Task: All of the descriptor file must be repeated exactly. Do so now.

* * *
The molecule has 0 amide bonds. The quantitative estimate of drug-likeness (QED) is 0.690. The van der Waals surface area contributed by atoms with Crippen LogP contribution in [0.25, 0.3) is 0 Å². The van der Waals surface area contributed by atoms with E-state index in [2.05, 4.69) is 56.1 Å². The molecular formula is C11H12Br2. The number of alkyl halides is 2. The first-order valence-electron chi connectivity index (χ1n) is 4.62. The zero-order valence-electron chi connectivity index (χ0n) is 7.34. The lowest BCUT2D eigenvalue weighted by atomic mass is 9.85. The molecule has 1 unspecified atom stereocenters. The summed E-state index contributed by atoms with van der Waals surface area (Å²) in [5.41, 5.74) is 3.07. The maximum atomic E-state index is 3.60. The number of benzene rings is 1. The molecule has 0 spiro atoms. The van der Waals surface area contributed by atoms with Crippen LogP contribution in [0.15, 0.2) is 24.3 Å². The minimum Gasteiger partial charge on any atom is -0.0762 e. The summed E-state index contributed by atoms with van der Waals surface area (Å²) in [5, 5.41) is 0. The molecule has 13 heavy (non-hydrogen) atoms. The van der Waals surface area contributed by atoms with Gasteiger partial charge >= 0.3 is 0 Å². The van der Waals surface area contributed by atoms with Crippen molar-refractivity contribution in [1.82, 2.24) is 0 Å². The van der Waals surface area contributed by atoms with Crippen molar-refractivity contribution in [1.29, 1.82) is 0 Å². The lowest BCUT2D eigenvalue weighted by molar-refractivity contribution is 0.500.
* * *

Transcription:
The molecule has 0 amide bonds. The quantitative estimate of drug-likeness (QED) is 0.690. The van der Waals surface area contributed by atoms with Crippen LogP contribution in [0.25, 0.3) is 0 Å². The van der Waals surface area contributed by atoms with E-state index in [2.05, 4.69) is 56.1 Å². The molecular formula is C11H12Br2. The number of alkyl halides is 2. The first-order valence-electron chi connectivity index (χ1n) is 4.62. The zero-order valence-electron chi connectivity index (χ0n) is 7.34. The lowest BCUT2D eigenvalue weighted by atomic mass is 9.85. The molecule has 1 unspecified atom stereocenters. The summed E-state index contributed by atoms with van der Waals surface area (Å²) in [5.41, 5.74) is 3.07. The maximum atomic E-state index is 3.60. The number of benzene rings is 1. The molecule has 0 spiro atoms. The van der Waals surface area contributed by atoms with Crippen LogP contribution in [0.15, 0.2) is 24.3 Å². The minimum Gasteiger partial charge on any atom is -0.0762 e. The summed E-state index contributed by atoms with van der Waals surface area (Å²) in [5, 5.41) is 0. The molecule has 13 heavy (non-hydrogen) atoms. The van der Waals surface area contributed by atoms with Gasteiger partial charge >= 0.3 is 0 Å². The van der Waals surface area contributed by atoms with Crippen molar-refractivity contribution in [1.82, 2.24) is 0 Å². The van der Waals surface area contributed by atoms with Crippen molar-refractivity contribution in [1.29, 1.82) is 0 Å². The lowest BCUT2D eigenvalue weighted by molar-refractivity contribution is 0.500.